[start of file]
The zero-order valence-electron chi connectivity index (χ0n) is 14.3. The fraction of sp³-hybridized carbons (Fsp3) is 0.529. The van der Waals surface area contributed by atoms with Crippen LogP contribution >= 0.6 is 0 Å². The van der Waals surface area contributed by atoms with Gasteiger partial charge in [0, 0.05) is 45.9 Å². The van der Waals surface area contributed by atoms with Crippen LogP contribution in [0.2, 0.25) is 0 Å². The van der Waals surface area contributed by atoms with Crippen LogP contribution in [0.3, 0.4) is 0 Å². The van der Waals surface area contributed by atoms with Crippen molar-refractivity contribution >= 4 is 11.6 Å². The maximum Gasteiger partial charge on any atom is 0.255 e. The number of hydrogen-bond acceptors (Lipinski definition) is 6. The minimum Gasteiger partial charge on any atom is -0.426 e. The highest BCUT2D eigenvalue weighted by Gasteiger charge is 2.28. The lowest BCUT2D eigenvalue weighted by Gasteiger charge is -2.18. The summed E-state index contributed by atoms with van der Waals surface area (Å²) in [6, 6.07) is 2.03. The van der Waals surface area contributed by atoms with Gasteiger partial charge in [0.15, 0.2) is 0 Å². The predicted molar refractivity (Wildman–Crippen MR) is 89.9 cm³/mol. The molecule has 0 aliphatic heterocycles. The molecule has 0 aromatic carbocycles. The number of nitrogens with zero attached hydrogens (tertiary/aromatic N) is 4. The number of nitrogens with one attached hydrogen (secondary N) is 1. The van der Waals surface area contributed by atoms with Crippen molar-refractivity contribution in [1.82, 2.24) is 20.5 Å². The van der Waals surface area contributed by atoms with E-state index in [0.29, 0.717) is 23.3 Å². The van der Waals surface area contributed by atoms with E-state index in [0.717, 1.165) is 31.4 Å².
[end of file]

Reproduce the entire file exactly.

The zero-order valence-electron chi connectivity index (χ0n) is 14.3. The fraction of sp³-hybridized carbons (Fsp3) is 0.529. The van der Waals surface area contributed by atoms with Crippen LogP contribution >= 0.6 is 0 Å². The van der Waals surface area contributed by atoms with Gasteiger partial charge in [0, 0.05) is 45.9 Å². The van der Waals surface area contributed by atoms with Crippen LogP contribution in [0.2, 0.25) is 0 Å². The van der Waals surface area contributed by atoms with Crippen LogP contribution in [0.3, 0.4) is 0 Å². The van der Waals surface area contributed by atoms with Crippen molar-refractivity contribution >= 4 is 11.6 Å². The maximum Gasteiger partial charge on any atom is 0.255 e. The number of hydrogen-bond acceptors (Lipinski definition) is 6. The minimum Gasteiger partial charge on any atom is -0.426 e. The highest BCUT2D eigenvalue weighted by Gasteiger charge is 2.28. The lowest BCUT2D eigenvalue weighted by Gasteiger charge is -2.18. The summed E-state index contributed by atoms with van der Waals surface area (Å²) in [6, 6.07) is 2.03. The van der Waals surface area contributed by atoms with Gasteiger partial charge in [0.15, 0.2) is 0 Å². The predicted molar refractivity (Wildman–Crippen MR) is 89.9 cm³/mol. The molecule has 0 aliphatic heterocycles. The molecule has 0 aromatic carbocycles. The number of nitrogens with zero attached hydrogens (tertiary/aromatic N) is 4. The number of nitrogens with one attached hydrogen (secondary N) is 1. The van der Waals surface area contributed by atoms with Crippen molar-refractivity contribution in [1.82, 2.24) is 20.5 Å². The van der Waals surface area contributed by atoms with E-state index in [0.29, 0.717) is 23.3 Å². The van der Waals surface area contributed by atoms with E-state index in [0.717, 1.165) is 31.4 Å².